Operation Tannenbaum: Hitler’s Invasion of Switzerland

General note: all maps and diagrams of the various invasion and defense plans courtesy of Tannenbaum 40.

[1] Gerhard L. Weinberg, A World At Arms: A Global History of World War II, 2nd Edition (New York: Cambridge University Press, 2005) 174.

[2] Joachim Fest, Hitler (New York: Harcourt Brace, 1974) 756.

[3] Stephen P. Halbrook, Target Switzerland: Swiss Armed Neutrality in World War II (Rockville Centre, N.Y.: Sarpedon, 1998) 32-33.

[4]Halbrook, Target Switzerland 29-30, 36.

[5] Halbrook, Target Switzerland 42.

[6] Angelo Codevilla, Between the Alps and a Hard Place: Switzerland in World War II and Moral Blackmail Today (Washington, D.C.: Regnery, 2000) 64-65.

[7] Raffael Scheck, “Swiss Funding for the Early Nazi Movement: Motivation, Context, and Continuities,” The Journal of Modern History 71.4 (December 1999) 793-794; Fest, Hitler 167.

[8] Scheck 797-799.

[9] Halbrook, Target Switzerland 58-59.

[10] Halbrook, Target Switzerland 42-43.

[11] Schweizer Bundesversammlung, Resultate der Wahlen des Bundesrats, der Bundeskanzler, und des Generals Seite (Bern: Schweizer Bundesversammlungsdienst, n.d.) 66.

[12] “Operationsbefehl Nr. 1,” September 3, 1939, Tagesbefehle des Generals, 1939-1945 (Bern: Eidg. Militärbibliothek, n.d.).

[13] Jonathan Steinberg, Why Switzerland? (Cambridge, U.K.: Cambridge University Press, 1996) 66; Halbrook, Target Switzerland 84-85.

[14] Halbrook, Target Switzerland 85.

[15] Ernest May, Strange Victory: Hitler’s Conquest of France (New York: Hill and Wang, 2000) 477.

[16] Alan Shepperd, France 1940: Blitzkrieg in the West (London: Osprey, 1990) 88.

[17] “Operationsbefehl Nr. 10,” June 20, 1940, Tagesbefehle des Generals; Halbrook, Target Switzerland 119-123.

[18] Halbrook, Target Switzerland 124.

[1]Steinberg 68.

[2] Weinberg, A World at Arms 174.

[3] Klaus Urner, “Let’s Swallow Switzerland“: Hitler’s Plans against the Swiss Confederation (Lanham, Md.: Lexington Books, 2001) 5; Halbrook, Target Switzerland 118.

[4] Andreas Herren, “First Set of Plans (HGr C) – 26. June 1940,”Tannenbaum 1940.

[5] Urner 67.

[6] Halbrook, Target Switzerland 118.

[7] Steinberg 66-67; Halbrook, Target Switzerland 127.

[8] Halbrook, Target Switzerland 130-131.

[9] Steinberg 67; Stephen P. Halbrook, The Swiss and the Nazis: How the Alpine Republic Survived in the Shadow of the Third Reich (Philadelphia: Casemate, 2006) 118.

[10] Halbrook, Target Switzerland 111.

[11] Herren, “Second Set of Plans (HGr C) – 12. August 1940,”Tannenbaum 1940.

[12] Urner 68.

[13] Halbrook, Target Switzerland 121.

[14] “Operationsbefehl Nr. 11,” July 12, 1940, Tagesbefehle des Generals.

[15] J.E. Kaufmann and Robert M. Jurga, Fortress Europe: European Fortifications of World War II (Cambridge, Mass: Da Capo, 2000) 151-152.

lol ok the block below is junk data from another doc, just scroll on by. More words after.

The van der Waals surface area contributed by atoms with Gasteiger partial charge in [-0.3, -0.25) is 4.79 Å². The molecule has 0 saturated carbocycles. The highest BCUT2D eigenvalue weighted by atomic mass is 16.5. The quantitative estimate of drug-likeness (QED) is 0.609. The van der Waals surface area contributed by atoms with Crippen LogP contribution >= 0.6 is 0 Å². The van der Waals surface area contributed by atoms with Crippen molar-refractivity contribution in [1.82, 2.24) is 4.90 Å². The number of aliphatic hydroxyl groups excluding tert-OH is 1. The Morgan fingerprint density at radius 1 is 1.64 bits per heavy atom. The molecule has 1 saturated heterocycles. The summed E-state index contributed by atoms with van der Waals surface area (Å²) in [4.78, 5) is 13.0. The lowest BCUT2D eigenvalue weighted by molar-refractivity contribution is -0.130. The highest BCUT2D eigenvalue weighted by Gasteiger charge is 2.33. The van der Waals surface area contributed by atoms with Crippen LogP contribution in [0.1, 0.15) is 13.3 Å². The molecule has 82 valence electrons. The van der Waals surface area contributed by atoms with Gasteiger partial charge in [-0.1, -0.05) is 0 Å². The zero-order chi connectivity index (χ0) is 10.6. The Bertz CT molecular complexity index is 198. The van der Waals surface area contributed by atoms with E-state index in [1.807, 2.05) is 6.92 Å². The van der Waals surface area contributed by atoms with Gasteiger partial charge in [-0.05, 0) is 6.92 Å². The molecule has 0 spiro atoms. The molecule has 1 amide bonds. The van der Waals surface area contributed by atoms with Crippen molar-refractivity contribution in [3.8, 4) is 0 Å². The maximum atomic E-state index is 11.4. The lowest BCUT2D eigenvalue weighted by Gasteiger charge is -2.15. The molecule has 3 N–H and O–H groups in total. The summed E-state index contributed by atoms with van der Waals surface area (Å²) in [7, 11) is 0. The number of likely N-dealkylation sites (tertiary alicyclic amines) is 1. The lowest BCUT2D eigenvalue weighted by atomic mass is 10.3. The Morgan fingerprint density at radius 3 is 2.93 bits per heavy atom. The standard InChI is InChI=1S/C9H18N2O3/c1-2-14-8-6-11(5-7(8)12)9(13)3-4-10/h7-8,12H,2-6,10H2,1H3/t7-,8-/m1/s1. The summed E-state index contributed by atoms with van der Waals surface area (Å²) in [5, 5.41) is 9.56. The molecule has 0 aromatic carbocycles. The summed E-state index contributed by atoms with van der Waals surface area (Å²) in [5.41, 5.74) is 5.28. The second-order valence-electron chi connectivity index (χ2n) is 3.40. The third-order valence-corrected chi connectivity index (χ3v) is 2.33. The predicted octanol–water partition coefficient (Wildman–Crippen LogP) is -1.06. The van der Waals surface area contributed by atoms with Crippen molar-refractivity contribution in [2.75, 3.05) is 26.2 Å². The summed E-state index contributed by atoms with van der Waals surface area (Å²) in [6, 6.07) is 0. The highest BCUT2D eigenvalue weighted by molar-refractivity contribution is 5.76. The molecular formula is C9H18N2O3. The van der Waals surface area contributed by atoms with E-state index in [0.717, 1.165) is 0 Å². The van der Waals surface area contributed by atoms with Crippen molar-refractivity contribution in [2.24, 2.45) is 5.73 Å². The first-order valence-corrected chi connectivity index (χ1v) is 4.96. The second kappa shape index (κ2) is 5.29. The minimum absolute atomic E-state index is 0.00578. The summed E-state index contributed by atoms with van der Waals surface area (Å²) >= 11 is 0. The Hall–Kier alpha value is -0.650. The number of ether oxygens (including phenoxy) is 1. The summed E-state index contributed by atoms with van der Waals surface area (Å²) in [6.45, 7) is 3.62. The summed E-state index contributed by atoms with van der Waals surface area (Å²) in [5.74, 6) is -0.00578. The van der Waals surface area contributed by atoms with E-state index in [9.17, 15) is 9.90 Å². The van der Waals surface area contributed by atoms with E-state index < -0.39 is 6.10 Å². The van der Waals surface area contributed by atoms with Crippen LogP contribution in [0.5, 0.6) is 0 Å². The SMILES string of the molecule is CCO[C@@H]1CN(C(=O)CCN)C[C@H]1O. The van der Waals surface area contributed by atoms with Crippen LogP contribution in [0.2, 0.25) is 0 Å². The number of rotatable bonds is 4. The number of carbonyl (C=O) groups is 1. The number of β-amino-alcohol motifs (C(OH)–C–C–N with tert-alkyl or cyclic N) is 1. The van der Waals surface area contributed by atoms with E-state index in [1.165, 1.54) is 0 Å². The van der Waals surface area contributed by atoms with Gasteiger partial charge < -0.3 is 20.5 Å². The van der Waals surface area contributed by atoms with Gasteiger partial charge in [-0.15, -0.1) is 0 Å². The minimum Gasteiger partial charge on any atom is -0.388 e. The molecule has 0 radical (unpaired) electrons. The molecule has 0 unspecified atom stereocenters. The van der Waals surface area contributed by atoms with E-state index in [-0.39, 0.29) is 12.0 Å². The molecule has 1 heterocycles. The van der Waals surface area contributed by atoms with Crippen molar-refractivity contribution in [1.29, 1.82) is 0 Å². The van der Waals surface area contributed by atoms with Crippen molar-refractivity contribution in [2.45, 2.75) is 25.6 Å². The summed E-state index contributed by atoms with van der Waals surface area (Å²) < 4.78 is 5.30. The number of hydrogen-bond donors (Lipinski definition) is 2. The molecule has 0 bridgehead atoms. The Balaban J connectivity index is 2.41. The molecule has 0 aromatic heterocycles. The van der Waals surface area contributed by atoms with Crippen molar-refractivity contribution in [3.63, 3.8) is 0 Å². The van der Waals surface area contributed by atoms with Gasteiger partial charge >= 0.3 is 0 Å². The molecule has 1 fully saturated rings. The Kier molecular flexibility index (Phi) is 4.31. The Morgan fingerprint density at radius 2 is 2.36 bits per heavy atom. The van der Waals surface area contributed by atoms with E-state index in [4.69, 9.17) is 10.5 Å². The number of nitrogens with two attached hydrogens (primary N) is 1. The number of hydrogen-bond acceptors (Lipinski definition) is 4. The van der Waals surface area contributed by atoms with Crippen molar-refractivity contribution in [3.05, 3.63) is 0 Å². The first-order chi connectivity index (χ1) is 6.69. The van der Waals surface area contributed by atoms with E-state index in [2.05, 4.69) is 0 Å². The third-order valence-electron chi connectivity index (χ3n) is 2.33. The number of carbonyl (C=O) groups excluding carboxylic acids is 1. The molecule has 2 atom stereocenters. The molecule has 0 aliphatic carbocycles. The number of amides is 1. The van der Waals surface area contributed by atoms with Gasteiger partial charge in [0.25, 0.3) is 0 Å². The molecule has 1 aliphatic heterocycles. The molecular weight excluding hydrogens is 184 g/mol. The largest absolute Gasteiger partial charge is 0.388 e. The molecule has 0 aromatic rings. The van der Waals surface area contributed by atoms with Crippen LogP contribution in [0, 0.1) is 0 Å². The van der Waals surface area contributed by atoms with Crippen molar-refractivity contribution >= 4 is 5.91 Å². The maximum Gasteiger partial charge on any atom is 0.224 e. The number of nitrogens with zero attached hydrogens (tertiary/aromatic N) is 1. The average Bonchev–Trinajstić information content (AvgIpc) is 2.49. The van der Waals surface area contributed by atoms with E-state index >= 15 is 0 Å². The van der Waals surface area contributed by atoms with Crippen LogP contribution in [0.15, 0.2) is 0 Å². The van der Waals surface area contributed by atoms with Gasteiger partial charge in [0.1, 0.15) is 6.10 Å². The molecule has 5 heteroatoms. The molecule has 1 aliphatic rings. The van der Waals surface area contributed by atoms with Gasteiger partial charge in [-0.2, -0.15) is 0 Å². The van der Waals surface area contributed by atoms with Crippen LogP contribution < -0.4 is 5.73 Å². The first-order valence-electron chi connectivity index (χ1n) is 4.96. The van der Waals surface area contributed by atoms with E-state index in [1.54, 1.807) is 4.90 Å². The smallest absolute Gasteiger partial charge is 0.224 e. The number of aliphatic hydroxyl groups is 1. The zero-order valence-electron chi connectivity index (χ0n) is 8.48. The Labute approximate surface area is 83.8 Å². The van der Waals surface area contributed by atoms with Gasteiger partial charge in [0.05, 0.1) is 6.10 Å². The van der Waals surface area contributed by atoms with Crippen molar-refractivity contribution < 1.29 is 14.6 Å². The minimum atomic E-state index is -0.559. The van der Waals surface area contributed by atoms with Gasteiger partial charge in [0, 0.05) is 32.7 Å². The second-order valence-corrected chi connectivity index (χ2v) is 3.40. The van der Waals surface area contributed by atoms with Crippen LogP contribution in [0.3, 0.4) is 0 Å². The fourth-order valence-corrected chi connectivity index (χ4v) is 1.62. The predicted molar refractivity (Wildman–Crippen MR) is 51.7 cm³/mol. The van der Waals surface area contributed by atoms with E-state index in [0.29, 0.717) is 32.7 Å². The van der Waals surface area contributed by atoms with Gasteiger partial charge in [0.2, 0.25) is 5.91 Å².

[16] “Operationsbefehl Nr. 12,” July 17, 1940, Tagesbefehle des Generals.

[17] Herren, “Operationsbefehl Nr. 12 ‘Central Redoubt/Réduit,’” Tannenbaum 1940.

[18] Herren, “Operationsbefehl Nr. 12,’” Tannenbaum 1940.

[19] Codevilla 63; Rudolf Jaun, “The Military National Defense, 1939-45,” Switzerland and the Second World War, Georg Kreis, ed. (Portland, Ore: Frank Cass, 2000) 202-203.

[20] Kaufmann and Jurga 156-158.

[21] Halbrook, Target Switzerland 133 ; Urner 69.

[22] Herren, “Third Set of Plans (HGr C) – 28. August/6. September 1940,” Tannenbaum 1940.

[23] Codevilla 57-58; Halbrook, Target Switzerland 136-137, 141.

[24] Gerhard L. Weinberg, “German Plans and Policies Regarding Neutral Nations in World War II with Special Reference to Switzerland,” German Studies Review 22.1 (February 1999) 101-102.

[25] Steinberg 68.

[26] Urner 8.

[27] Efraim Kersh, Neutrality and Small States: The European Experience in World War Two and Beyond (New York: Routledge, 1988) 65-66.

[1] Richard Overy, Why the Allies Won (New York: W.W. Norton, 1997) 104.

[2] See Orson Welles’ famous line in The Third Man: “In Italy, for thirty years under the Borgias, they had warfare, terror, murder, and bloodshed, but they produced Michelangelo, Leonardo da Vinci, and the Renaissance. In Switzerland, they had brotherly love, they had five hundred years of democracy and peace – and what did they produce? The cuckoo clock.” Of course, the Swiss did not invent the cuckoo clock – the Germans did.

[3] Urner 88-90.

[4] Herren, “The Timeline 10.5.1940 – 30.11.1940,” Tannenbaum 1940; Halbrook, Target Switzerland 108.

[5] “We are not one people, but many. We are not one Reich, but many states. We have no Führer – we have all men. We are now the defenders of freedom in Europe and the world. We willnever surrender!”

[6] Kaufmann and Jurga 157.

[7] “The Swiss can keep their damn mountain.”

[1] Halbrook, Target Switzerland 67.

[2] Halbrook, Target Switzerland 149.

4 thoughts on “Operation Tannenbaum: Hitler’s Invasion of Switzerland

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